He wore his humour around him like a cloak. It made him invincible. Worries and fears, those niggling silent agents of erosion, couldn’t get at him through his cloak. He made people laugh, even at themselves, before they realised the joke was on them. And he made them think. He was a great wizard, his magic peppered with kindness, tricks, treats and packets of joy. People went to him when they wanted their questions answered, when they wanted respite or when they just wanted to be. He was The Great Wizard of Happiness, and everyone wanted a piece of him. He was happy.
One day, The Great Wizard of Happiness was performing to a packed hall; like ever, the audience eating out of the palm of his hand, when he spotted Her. She sat there, somewhere in the middle rows, trying to obscure herself in the crowd, but once his eyes connected with hers, there was no looking away. He was surprised that the audience was oblivious to what was happening… wasn’t there a crackling live wire connecting the two of them, sparks flying, singeing those who came too close? How could they miss that? He was more meticulous that day than ever before, hyper aware of each gesture, each word, gripped by the feeling that everything was reaching out to her, and she would decide to stay or to run away solely based on this one act of his.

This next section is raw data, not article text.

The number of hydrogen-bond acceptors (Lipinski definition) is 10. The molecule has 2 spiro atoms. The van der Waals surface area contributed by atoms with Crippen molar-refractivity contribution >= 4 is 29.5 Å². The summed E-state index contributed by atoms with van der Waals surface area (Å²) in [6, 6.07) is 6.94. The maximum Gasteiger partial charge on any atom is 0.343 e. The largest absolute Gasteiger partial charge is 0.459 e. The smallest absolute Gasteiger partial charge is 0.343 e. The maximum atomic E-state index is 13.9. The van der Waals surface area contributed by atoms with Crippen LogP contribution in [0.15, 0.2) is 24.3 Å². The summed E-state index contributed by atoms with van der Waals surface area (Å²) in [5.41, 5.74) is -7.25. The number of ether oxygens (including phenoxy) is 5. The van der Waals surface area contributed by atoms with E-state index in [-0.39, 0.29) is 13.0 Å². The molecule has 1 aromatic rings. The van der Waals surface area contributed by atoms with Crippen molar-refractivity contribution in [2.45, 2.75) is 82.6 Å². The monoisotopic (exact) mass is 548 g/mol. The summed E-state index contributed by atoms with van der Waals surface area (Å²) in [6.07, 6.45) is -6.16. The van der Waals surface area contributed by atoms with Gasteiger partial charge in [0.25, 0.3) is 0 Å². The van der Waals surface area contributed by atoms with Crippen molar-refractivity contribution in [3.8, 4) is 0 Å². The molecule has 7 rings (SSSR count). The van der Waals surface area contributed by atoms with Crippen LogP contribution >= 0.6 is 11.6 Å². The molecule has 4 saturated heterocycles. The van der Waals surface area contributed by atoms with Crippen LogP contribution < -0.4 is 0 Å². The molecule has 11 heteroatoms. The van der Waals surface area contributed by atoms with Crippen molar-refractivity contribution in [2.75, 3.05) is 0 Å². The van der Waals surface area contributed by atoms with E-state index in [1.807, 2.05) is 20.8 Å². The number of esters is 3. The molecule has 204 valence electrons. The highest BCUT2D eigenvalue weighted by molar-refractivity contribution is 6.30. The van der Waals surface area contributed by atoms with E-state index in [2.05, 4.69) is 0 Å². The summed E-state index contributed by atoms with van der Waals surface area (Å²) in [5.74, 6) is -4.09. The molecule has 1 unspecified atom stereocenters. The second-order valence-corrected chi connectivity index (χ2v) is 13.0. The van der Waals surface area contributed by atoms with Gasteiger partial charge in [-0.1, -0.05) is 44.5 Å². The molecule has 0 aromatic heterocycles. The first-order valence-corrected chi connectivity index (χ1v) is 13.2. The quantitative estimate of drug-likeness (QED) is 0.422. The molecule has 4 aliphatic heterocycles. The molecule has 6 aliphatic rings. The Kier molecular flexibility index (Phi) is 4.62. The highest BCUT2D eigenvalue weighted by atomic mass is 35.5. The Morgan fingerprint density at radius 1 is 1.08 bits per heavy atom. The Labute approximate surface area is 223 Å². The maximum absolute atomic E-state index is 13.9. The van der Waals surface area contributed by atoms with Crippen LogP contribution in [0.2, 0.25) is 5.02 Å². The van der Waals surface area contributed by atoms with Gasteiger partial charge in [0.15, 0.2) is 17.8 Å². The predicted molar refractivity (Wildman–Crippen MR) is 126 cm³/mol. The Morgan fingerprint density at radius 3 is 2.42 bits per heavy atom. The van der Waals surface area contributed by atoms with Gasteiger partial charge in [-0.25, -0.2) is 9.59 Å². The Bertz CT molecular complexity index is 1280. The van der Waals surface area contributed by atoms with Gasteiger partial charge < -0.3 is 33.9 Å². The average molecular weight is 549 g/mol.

After the show, he kept his cloak on while smiling and shaking hands with the long line of people who had gathered to see the master magician in person. Children reached out to touch his beard, women all but swooned at his smile and men expressed their grudging admiration. Usually, The Great Wizard of Happiness found these minutes to be the best part of a performance. This connect he had with people, he thrived on it. But today, all he wanted was to meet her and his cloak of humour barely masked his impatience. He could have asked his staff to look for her but he felt an irrational fear that she was just an apparition. That nobody could see her but him. The long line of eager humans dwindled, and he was disappointed to see that she wasn’t in it. The day felt dull and grey around the edges and all he wanted was to go home and think over what had happened. He asked his entourage to go ahead, that he would find his way home.
He sensed her before he saw her. He was lying back on his chair, his head thrown back beyond the chair-back, his long locks like a curtain. He felt the gloom lifting and an inexplicable feeling of lightness filled the room. His locks swayed of their own volition and he felt a giant throb of energy running through him. He opened his eyes and she was at the door, looking down, hesitant, like she was wondering if she should step in and conquer the world or run away and spare them both. Not pausing to think, he jumped up from the chair and started towards her. The cloak of humour felt like a straitjacket around him and he let it go as he reached out to her. When she raised her head and looked into his eyes, he felt she could read his soul. Still not thinking, he gathered her into his arms. Tears glistened in her eyes and he was seized with a mad impulse to kiss her tears away and wrap his cloak around the two of them to keep her safe forever.